That based on the totality of evidence submitted, I find that the Claimant has failed to sustain his burden of proof that he suffered a back injury on July 13, 2007, which arose out of and in the course of his employment with the Respondent Employer. I find that the Claimant initially injured his back from slipping in a divot while working a “side job”on July 12, 2007 and or bowling. The Claimant arrived at work on the morning of July 13, 2007 having visible back pain. The Claimant may have “aggravated” his back injury by lifting the valve out of his van on July 13, 2007, however, the Claimant has not filed such claim. Therefore, I find the “lifting of the valve” not to be the sole cause of the Claimant’s back injury and not compensable.

It is clear that the trial commissioner found the claimant’s various assertions as to the mechanism of his injury to be inconsistent and therefore not persuasive. The testimony of the claimant is inconsistent, and is contradicted by the testimony of others. The medical opinions offered in support of the claimant’s theory of causation all flow from the history of events provided by the claimant. The claimant references the medical reports of Dr. Getlik and Dr. Simon opining that the claimant’s injury was the result of the valve lifting incident on July 13, 2007. The trial commissioner was not persuaded by these opinions. As we stated in Rakowski v. Marlin Firearms, 5340 CRB-3-08-4 (April 22, 2009)

Given that the medical opinions expressed in the causation reports were largely “derivative of the claimant’s narrative,” Do v. Danaher Tools, 5029 CRB-6-05-12 (November 28, 2006), the decision to reject such medical opinions was solely the prerogative of the trial commissioner and not subject to challenge by this board. “The trier may accept or reject, in whole or in part, the testimony of an expert.” (Internal citations omitted.) Tartaglino v. Department of Correction, 55 Conn. App. 190, 195 (1999), cert. denied, 251 Conn. 929 (1999).

The claimant may have provided Drs. Getlik and Simon with some details of the divot incident occurring July 12, 2007 and the valve lifting incident of July 13, 2007. However, the trial commissioner found that the claimant did not provide the physicians with a history of his bowling activities on July 12, 2007. See Darby v. Hart Plumbing Company, 5325 CRB-2-08-2 (February 4, 2009).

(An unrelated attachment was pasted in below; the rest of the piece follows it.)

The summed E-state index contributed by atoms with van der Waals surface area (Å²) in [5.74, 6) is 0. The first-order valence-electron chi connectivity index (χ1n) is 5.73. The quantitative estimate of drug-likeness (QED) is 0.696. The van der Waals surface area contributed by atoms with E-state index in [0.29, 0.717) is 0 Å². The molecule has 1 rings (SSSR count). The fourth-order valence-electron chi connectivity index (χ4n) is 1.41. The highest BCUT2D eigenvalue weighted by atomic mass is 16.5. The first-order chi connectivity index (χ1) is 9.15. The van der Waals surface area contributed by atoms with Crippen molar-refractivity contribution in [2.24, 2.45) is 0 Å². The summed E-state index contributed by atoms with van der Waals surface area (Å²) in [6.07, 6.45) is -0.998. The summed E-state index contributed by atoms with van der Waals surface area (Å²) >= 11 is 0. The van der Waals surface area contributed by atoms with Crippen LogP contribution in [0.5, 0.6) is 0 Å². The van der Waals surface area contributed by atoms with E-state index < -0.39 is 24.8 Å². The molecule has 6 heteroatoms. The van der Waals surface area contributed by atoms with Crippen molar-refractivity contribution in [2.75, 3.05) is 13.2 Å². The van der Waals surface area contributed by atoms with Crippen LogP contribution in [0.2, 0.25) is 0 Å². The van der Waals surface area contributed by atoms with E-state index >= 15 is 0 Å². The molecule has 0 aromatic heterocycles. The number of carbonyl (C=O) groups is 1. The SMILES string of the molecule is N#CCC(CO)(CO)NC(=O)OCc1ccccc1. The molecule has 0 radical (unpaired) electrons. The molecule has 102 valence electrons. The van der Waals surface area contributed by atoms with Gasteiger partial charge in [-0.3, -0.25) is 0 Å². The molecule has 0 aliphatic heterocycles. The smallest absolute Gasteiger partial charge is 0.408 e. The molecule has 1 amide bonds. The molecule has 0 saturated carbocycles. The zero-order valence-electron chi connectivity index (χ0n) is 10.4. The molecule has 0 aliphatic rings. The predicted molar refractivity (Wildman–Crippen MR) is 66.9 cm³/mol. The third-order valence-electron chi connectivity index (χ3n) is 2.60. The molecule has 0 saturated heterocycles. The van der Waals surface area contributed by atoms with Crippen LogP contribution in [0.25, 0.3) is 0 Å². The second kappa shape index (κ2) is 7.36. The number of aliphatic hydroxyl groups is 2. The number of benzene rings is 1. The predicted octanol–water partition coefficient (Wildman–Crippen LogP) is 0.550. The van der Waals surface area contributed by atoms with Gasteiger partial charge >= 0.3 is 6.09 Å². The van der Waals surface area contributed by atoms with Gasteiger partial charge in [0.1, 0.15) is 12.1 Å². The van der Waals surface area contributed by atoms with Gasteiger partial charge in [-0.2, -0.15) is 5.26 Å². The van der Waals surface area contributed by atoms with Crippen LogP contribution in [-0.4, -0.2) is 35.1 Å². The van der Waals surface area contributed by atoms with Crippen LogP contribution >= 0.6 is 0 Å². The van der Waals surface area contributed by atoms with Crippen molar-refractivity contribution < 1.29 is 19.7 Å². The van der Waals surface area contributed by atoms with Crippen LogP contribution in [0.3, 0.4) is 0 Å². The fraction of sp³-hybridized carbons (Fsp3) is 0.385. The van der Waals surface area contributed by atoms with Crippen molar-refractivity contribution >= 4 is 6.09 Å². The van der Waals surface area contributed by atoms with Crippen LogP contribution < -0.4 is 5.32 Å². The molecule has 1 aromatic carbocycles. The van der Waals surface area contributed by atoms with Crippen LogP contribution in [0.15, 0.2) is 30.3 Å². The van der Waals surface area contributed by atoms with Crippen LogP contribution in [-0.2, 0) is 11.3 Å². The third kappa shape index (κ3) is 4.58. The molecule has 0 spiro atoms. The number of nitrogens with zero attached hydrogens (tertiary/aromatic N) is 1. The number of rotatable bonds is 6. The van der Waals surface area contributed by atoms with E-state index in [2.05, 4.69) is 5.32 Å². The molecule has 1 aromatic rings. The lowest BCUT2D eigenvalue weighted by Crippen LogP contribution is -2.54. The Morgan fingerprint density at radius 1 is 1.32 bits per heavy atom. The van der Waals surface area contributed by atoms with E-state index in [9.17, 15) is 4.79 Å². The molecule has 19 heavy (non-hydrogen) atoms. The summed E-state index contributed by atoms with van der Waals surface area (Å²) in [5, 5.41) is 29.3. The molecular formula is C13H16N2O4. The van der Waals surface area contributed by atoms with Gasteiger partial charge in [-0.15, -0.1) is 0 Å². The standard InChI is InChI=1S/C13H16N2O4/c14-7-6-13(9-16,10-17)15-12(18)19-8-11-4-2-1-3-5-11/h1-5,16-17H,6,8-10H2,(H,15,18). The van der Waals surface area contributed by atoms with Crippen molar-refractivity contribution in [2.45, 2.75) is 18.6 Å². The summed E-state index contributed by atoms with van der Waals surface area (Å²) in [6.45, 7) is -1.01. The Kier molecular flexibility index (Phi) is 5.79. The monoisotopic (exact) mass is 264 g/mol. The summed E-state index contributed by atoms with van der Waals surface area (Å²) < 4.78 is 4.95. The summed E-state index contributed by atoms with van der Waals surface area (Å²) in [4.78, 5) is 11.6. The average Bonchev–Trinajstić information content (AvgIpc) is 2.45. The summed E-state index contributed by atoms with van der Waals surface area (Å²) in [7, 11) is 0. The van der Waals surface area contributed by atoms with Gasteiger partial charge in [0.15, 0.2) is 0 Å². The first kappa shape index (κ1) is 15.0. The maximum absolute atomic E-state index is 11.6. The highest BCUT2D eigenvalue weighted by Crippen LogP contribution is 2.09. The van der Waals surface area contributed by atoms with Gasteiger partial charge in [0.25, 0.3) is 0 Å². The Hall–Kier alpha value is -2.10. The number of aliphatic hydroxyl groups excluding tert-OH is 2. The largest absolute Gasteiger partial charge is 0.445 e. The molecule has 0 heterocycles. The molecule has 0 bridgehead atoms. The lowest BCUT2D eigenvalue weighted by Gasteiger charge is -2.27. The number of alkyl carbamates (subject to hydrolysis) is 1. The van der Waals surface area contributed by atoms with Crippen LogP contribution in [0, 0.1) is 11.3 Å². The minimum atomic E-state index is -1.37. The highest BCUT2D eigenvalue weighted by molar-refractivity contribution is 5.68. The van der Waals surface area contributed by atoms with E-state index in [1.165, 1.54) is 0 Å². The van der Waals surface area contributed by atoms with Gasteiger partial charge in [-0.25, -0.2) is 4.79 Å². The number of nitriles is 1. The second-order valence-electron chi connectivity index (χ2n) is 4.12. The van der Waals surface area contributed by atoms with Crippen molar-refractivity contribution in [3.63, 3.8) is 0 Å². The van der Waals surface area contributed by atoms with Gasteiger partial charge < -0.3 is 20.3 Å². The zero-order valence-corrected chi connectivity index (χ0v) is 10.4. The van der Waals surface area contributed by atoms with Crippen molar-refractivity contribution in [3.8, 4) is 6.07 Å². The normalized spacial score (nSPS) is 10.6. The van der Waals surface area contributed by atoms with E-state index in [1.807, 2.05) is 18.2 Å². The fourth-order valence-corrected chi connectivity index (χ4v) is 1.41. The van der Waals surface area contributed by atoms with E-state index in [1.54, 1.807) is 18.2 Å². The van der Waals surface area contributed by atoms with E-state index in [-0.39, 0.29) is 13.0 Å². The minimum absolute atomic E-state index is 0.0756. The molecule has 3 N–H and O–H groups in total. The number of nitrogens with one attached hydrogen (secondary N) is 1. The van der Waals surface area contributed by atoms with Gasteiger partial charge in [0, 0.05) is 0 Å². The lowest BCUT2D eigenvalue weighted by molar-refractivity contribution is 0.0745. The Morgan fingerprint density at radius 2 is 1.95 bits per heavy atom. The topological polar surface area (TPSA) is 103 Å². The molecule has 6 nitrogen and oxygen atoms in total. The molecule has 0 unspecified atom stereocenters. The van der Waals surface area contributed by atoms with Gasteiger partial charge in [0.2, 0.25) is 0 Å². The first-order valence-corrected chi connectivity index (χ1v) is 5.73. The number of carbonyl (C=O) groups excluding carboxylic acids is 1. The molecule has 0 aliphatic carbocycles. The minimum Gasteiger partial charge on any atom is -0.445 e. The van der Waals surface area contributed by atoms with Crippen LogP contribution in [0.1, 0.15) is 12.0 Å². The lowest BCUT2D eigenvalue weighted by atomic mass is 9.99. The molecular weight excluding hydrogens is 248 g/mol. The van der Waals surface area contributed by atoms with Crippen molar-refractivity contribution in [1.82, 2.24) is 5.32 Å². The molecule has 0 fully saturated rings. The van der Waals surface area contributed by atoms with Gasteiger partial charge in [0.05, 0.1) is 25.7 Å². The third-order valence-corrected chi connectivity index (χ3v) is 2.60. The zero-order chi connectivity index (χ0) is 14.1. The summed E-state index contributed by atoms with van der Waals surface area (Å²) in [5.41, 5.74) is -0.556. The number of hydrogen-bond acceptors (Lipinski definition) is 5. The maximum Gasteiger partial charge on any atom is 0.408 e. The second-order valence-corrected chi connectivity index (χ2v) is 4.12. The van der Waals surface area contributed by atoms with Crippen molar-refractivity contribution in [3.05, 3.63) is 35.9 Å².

We acknowledge that the trial commissioner’s comments following her conclusion that the “claimant failed to sustain his burden of proof that he suffered a back injury on July 13, 2007, which arose out of and in the course of his employment with the Respondent Employer” appear inconsistent with current theories as to proximate causation and the discretion accorded a trier in determining certain facts. Nevertheless, the resolution of this matter does not turn on any of the trier’s statements following her conclusion that the claimant failed to sustain his burden of proof. If we were to strike all of the portions of the finding to which the claimant objects on appeal, the trial commissioner’s ultimate finding would still stand.

Therefore, the trial commissioner was within her right to dismiss the claim based on the weight and credibility she accorded the claimant’s testimony. Having determined that the claimant’s testimony was in conflict with his own statements and those of other witnesses, the trier did not need to reach a comment or reach a determination as to the appropriate proximate cause standard or theory to be applied. Therefore any statements of the trier’s findings and conclusion which appear to conflict with the present understanding of our law constitute harmless error.

In reaching this conclusion we are guided by our Supreme Court’s recent opinion in Wiseman v. Armstrong, 295 Conn. 94, 106 (2010). In Wiseman the majority reviewed the history of the harmless error rule. The majority noted that in civil cases the harmless error rule allows for a new trial when the “‘the ruling was both wrong and harmful.’ (Emphasis in original.) Prentice v. Dalco Electric, Inc., 280 Conn. 336, 358, 907 A.2d 1204 (2006), cert. denied, 549 U.S. 1266, 127 S. Ct. 1494, 167 L. Ed. 2d 230 (2007).” Wiseman, supra, at 106.

The Wiseman court also stated:

Allowing a party to receive a new trial as a result of an error that had no effect on the fairness of the original trial would be inequitable to the opposing party. See, e.g., Kotteakos v. United States, supra, 328 U.S. 760 (explaining harmless error review as encouraging courts “not [to] be technical, where technicality does not really hurt the party whose rights in the trial and in its outcome the technicality affects” [internal quotation marks omitted]); Duffy v. Vogel, 49 App. Div. 3d 22, 26, 849 N.Y.S.2d 52 (2007) (“To deprive defendants of the benefit of [their] verdict — one that was fairly earned and entered — for an error not of their making or one for which they bear any responsibility, would, on these facts, be grossly unfair. . . ..”), rev’d, 12 N.Y.3d 169, 905 N.E.2d 1175, 878 N.Y.S.2d 246 (2009). . . .

Wiseman, supra, at 109.

We find the Wiseman court’s quote of Duffy, supra, particularly relevant. We therefore affirm the July 17, 2009 Finding and Dismissal of the Commissioner acting for the Seventh District.

Commissioners Nancy E. Salerno and Jack R. Goldberg concur.

1 We note initially the respondents filed an appeal on August 7, 2009 which was later withdrawn. We also note that an extension of time was granted in the course of these proceedings. BACK TO TEXT

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State of Connecticut Workers' Compensation Commission, John A. Mastropietro, Chairman